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Java gives access to two method to get the current time: System.nanoTime() and System.currentTimeMillis(). The first one gives a result in nanoseconds, but the actual accuracy is much worse than that (many microseconds).

Is the JVM already providing the best possible value for each particular machine? Otherwise, is there some Java library that can give finer measurement, possibly by being tied to a particular system?

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In what operating system did you prove that System.nanoTime() was producing output that was off by "many microseconds"? –  James Jones Sep 30 '09 at 22:20
    
It was on a linux system on a dual core machine, but it was a fairly old install (from early 2007...). Maybe that was the cause. I will check back on a something more recent. Also from what I remember, I had successive calls returning the same value then jumping of a few micorseconds. –  penpen Sep 30 '09 at 22:35
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4 Answers

up vote 8 down vote accepted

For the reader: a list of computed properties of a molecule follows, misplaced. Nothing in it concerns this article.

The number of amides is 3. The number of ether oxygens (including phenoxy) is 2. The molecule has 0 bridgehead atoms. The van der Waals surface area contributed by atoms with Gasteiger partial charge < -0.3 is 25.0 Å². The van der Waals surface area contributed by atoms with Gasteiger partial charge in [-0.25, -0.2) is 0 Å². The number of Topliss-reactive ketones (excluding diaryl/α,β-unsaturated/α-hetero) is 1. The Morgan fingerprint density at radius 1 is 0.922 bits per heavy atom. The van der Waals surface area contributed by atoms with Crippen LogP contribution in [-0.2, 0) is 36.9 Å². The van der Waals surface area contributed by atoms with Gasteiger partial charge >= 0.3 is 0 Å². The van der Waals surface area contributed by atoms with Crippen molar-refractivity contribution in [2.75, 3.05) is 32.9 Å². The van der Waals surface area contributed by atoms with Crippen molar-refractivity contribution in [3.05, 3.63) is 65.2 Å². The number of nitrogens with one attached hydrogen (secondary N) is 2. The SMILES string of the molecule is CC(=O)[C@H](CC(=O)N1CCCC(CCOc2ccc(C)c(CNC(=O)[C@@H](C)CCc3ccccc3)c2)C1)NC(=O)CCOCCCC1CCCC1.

The problem with getting super precise time measurements is that some processors can't/don't provide such tiny increments.

As far as I know, System.currentTimeMillis() and System.nanoTime() is the best measurement you will be able to find.

Note that both return a long value.

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Modern processors (>1ghz) cycle faster than 1 nanosecond, so they are technically quite capable. –  James Jones Sep 30 '09 at 22:29
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They could keep track of the time, but it doesn't mean that they are reporting time that accurately. –  jjnguy Sep 30 '09 at 22:30
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Don't forget that there's overhead: There's a system call involved which is typically on the order of microseconds itself (just to jump in to kernel and back out, but that's the expensive part for a clock read). Then you might have a loaded system with pre-emption enabled meaning some other process might get scheduled. Even if this isn't the case, that means you still have to jump into the JVM & even with JITed code there's going to be a slight overhead. In native gode, you can use the clock_gettime & friends API for exploring the accuracy of high-resolution timers. –  Vitali Sep 30 '09 at 22:54